Fruits of Espionage in the K.Top
Each region covered by King George III’s Topographical Collection has its own particular character. The volumes covering France are rich in maps that must have been taken by spies from the official French archives – the Bibliothèque Nationale de France and the French National Archives mirror this situation by having numerous maps with an official English provenance.
We have to say ‘must’ because while the circumstantial evidence is often very strong, conclusive documentary proof is almost always lacking. There is only one incontestable piece of evidence of espionage in the King’s Topographical Collection. It comes in a contemporary scribbled note stating that an agent – presumably working in the French War Office in Versailles – was paid 50 guineas by the Duke of Cumberland for a series of official plans of Metz, then an important French outpost in the North-East, dating from 1727 and 1760. [Maps K. Top. 67.80 - 2 – a,c,d-g; for the agent, Rex Whitworth, William Augustus, Duke of Cumberland. A Life (London: Leo Cooper, 1992), p.173].
But one can be fairly confident about the source of other maps and plans. The papers of Charles II’s ambassador in Paris, Richard Graham, Viscount Preston, now in the British Library, contain a string of letters explaining in detail how Preston’s agents managed to intercept many maps of French border regions and of fortresses in France and abroad in the early 1680s as they were trundling through the streets of Paris on their way from Versailles to the Invalides to be copied. [Peter Barber, ‘Necessary and Ornamental: Map Use in England under the Later Stuarts 1660-1714’, Eighteenth Century Life 14/3 (November 1990), p.19].
The numerous detailed manuscript maps of Picardy and Flanders dating from the 1650s and the plans of individual forts in the King’s Topographical Collection could well be among the ones stolen then [Michel Desbrière, Champagne Septentrionale. Cartes et Mémoires à l’usage des Militaires 1544-1659 (Charleville-Mézières: Societé d’études ardennaises, 1995), pp. 79-96 ]. One particularly ornate manuscript plan, showing Huningue near Basel on the Rhine, is in the style of the maps copied in the early 1680s by skilled miniaturists in the workshop in the Invalides for inclusion in luxurious manuscript atlases being prepared for the King and his most important ministers. It even contains a handsome miniaturised portrait of Louis XIV himself!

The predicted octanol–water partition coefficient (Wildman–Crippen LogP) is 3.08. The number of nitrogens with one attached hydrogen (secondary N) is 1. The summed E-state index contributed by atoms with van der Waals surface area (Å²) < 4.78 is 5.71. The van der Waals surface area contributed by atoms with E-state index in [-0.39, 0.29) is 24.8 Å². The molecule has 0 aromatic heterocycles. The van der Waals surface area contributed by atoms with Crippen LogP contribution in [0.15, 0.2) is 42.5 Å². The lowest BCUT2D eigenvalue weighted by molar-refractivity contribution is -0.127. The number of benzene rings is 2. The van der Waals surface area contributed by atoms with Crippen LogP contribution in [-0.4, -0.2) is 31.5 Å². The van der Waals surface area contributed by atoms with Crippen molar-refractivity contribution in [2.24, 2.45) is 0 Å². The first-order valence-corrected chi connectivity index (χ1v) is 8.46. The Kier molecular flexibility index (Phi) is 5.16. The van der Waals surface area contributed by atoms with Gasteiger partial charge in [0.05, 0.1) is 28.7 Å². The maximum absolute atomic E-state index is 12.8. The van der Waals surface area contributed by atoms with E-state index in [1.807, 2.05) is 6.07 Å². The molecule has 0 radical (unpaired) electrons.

It is more difficult to pinpoint the way in which other, later, French military maps reached the King’s Topographical Collection, but there is again evidence among the British Library’s other collections, that some French military engineers facilitated their transfer to British service in the course of the 1690s by carrying with them the latest plans of important French forts. [Peter Barber and A. Stuart Mason ''Captain Thomas, the French engineer': and the teaching of Vauban to the English', Proceedings of the Huguenot Society, xxv (3) (autumn 1991), 279-287].
A colored "plan du Fort Louis du Rhin"; drawn about 1740 [Maps K.Top 58.24]
A couple of weeks ago an important new addition to this group has come to light. It is a manuscript plan of Hesdin near Calais of about 1692 (Maps K Top 58.24). Hesdin had only finally been absorbed into the French dominions in the 1650s and was one of a group of towns that the famous French military engineer, Sebastien le Prestre, Seigneur de Vauban (1633-1707), was re-fortifiying in the early 1690s utilising the latest technology and defensive theories, to protect France’s northern borders.
But this plan does not just show the fortifications of Hesdin. It contains evidence that it was being used in the French war office, to monitor their efficacy. There is a penciled square around the centre of the plan with an inscription stating that ‘the square of which this line is one of the sides encloses the extent of the terrain which is occupied by the relief that has been made for the King’ (‘Le Cadre don’t cette ligne est un des cotés Renferme l’espace du terrain qu’occupe le Relief quon a fait pour le Roy’). The style of the hand is the same as that of the plan and suggests that it was not a later addition but formed part of the plan from the start. The ‘Relief’ was one of the so-called ‘Plans et Reliefs’ or immensely detailed 3-D relief models of towns and forts prepared for the French authorities from the late 17th century. Many are to be seen nowadays in a museum devoted to them in the Invalides in Paris and in the basement of the Musée des Beaux Arts in Lille.
The relief model of Hesdin does not seem to survive, and may no longer have been in existence when the plan was illicitly removed from the French archives. However it offers a possibly unique insight into how the relief models were actually used on a day-to-day basis. Far from being expensive playthings, they were used in combination with two-dimensional maps – like the plan in the King’s Topographical Collection – to monitor the effectiveness of France’s defences and, if necessary, to follow the course of a potential siege. In this respect they foreshadowed the computer simulations and the interplay between Google maps and Google views of our time.
More – probably much more – of great importance for French history remains to be discovered among the maps in the French sections of the King’s Topographical Collection. However they will remain hidden unless a sponsor can be found to enable our highly-skilled cataloguing team to work at them.
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